Will Richardson asks whether weblogs improve writing. He thinks "the jury is still out on that one." But we already know the verdict.
Frequent writing improves writing. We've been teaching this lesson since time began: writers write. The streets of the city are full of people who wanted to write, but never could manage to do it; instilling the habit of frequent writing is the indispensable first step. Weblogs require regular updates; weblogs improve writing.
Writing for an audience improves writing. Why else have we developed our elaborate apparatus of writing workshops, seminars, student magazines, and literary magazines? Weblog provide an audience; weblogs improve writing.
Writing that matters improves writing. Writers only develop by attempting work that matters to them. You can, perhaps, develop voice and technique by writing grocery lists, but writing about things that matter is, ultimately, essential to a writer's development. So, too, is developing a facility for shifting among topic and genre, lest the writer become an ad-writer or an obit-writer or an insurance writer. To be effective, weblogs cross genre. To be timely, weblogs cross topic. Weblogs improve writing.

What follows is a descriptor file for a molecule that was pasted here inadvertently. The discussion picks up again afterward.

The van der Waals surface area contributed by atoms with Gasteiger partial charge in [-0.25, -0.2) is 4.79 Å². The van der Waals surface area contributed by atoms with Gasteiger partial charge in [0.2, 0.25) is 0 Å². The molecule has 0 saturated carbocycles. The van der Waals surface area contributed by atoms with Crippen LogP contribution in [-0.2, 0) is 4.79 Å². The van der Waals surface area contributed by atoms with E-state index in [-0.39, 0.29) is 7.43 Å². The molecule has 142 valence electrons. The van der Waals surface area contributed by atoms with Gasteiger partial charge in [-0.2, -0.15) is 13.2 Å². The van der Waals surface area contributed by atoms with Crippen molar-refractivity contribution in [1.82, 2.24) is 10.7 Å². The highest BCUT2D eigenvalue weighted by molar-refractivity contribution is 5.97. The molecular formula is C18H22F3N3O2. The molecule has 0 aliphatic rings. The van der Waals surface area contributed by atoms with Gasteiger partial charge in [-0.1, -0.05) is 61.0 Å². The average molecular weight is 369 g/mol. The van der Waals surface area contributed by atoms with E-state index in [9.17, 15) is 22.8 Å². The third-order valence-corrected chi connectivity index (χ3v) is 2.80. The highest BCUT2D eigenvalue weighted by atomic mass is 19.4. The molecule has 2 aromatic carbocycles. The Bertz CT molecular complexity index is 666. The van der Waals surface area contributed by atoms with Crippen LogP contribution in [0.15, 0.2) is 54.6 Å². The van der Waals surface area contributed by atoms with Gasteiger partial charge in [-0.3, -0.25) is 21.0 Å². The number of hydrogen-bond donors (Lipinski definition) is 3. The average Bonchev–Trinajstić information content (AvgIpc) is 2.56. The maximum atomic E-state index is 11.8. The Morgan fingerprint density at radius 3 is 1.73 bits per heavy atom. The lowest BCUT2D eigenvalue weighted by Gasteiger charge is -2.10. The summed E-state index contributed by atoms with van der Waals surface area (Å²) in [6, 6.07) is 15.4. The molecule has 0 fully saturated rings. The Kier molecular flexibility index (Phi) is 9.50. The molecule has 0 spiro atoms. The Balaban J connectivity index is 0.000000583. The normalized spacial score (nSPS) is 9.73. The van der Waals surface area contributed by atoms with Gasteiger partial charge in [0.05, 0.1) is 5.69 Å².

Writing on a computer improves writing. We've done the experiment, and the advantage was so overwhelming that today, just about everyone who writes professionally, whose work depends on writing, either writes on a computer or writes elsewhere as an dramatic, performative statement. Weblog tools are computer tools -- especially client-side tools like Tinderbox and City Desk: weblogs improve writing.
Lots of kids don't care. That's not news, or evidence. They never did, they never will. Not everyone wants to be a writer. Especially not when they're 15. Teaching is a tough racket.
Pat Delaney, in his library, preparing for EdBlogger 2003